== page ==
To someone who hasn’t read Anne of Green Gables as many times as I have, these issues might not bug them as much. But as much as important plot beats were included, there were some that I felt were lacking.

Things Anne is so adamant about in AoGG are almost completely missing in this book. Anne’s insistence that her name be spelt with an ‘e’ is only mentioned once, then never again even when she’s changing family’s or moving into the orphanage. Her imaginings seem to be mentioned in passing and never once does Anne imagine away her red hair or shabby clothes. The Anne that loves pretty things is missing. And poor Cordelia. This Anne never once imagines being called Cordelia despite one of the first things she says upon arriving at Green Gables being, “Will you please call me Cordelia?”

This Anne often felt more like a one-dimensional illustration of Anne, trying very hard to emulate the original.

This might be nit-picky, but Anne’s hair isn’t as much of an issue as I thought it might be when I started reading this book. When Marilla is teaching Anne how to pray after they’ve decided to keep her, Anne says, “[…] Mrs. Thomas told me God made my hair red on purpose, and I’ve never cared about him since.” And since her hair is one of her defining features throughout the series, I figured it would’ve come up more often than it did.

I rolled my eyes when Anne first encounters of solemn vow of friendship with someone at the orphanage who then turns around and stabs her in the back. It continued to leave me wondering about the point of everything.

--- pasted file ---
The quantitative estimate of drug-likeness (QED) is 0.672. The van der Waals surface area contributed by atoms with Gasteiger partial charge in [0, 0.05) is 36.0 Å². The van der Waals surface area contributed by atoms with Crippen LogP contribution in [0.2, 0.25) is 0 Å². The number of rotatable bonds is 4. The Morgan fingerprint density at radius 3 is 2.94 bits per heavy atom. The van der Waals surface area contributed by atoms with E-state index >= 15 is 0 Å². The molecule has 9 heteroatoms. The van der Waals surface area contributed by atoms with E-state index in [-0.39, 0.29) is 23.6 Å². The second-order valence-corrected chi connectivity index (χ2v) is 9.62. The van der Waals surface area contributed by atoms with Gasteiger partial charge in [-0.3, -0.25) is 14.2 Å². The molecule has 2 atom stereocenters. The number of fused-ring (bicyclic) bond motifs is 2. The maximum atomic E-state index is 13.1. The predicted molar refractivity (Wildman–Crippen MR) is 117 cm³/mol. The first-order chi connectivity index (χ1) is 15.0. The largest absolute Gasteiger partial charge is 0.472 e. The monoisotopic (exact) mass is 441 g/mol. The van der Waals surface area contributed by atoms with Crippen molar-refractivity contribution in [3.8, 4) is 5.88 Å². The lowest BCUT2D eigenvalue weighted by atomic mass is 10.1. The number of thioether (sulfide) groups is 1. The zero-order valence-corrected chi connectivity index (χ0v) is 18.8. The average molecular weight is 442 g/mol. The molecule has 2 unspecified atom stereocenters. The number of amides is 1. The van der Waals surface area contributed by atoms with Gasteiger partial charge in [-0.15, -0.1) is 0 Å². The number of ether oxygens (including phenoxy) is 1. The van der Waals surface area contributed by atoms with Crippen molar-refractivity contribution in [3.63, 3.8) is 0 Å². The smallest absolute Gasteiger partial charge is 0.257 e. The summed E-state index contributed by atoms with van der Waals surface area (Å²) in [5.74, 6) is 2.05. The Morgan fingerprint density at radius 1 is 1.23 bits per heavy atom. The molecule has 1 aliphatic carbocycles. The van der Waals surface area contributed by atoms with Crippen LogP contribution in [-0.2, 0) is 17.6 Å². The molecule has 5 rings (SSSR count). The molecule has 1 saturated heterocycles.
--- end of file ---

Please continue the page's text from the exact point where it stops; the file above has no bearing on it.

In general, this is a nice book and I’m happy that Anne continues to be such an important character. But it certainly didn’t feel like Anne most of the time, which is a shame. Most of the time it felt like someone writing a very nice fan-fiction, but they didn’t actually know the books that well.

I think a better prequel would’ve found a better balance between the dark details of the hardships Anne has to face and the whimsical dreamings of her imagination. And it would’ve included Cordelia.

Moodboard: Cemetery Clock Book

“We need the key to the clock.” Chelsea had a look on her face that told Ivy that the girl would not be denied. 


Chelsea crossed her arms in front of her chest, hugging the leather-bound book, and sighed. “To go through the door, of course.”

“Door?” Ivy asked. “What door? There’s no door in the clock.” This conversation was like a dream, nothing quite made sense. 

“Yes there is,” Chelsea said, as if it was common knowledge and it was ridiculous that Ivy didn’t know. 

Ivy looked at the grandfather clock in question. It looked like a perfectly unremarkable antique clock. “No there isn’t.” 

Chelsea huffed and grabbed a key from the tray at random. “Fine. I’ll do it myself.”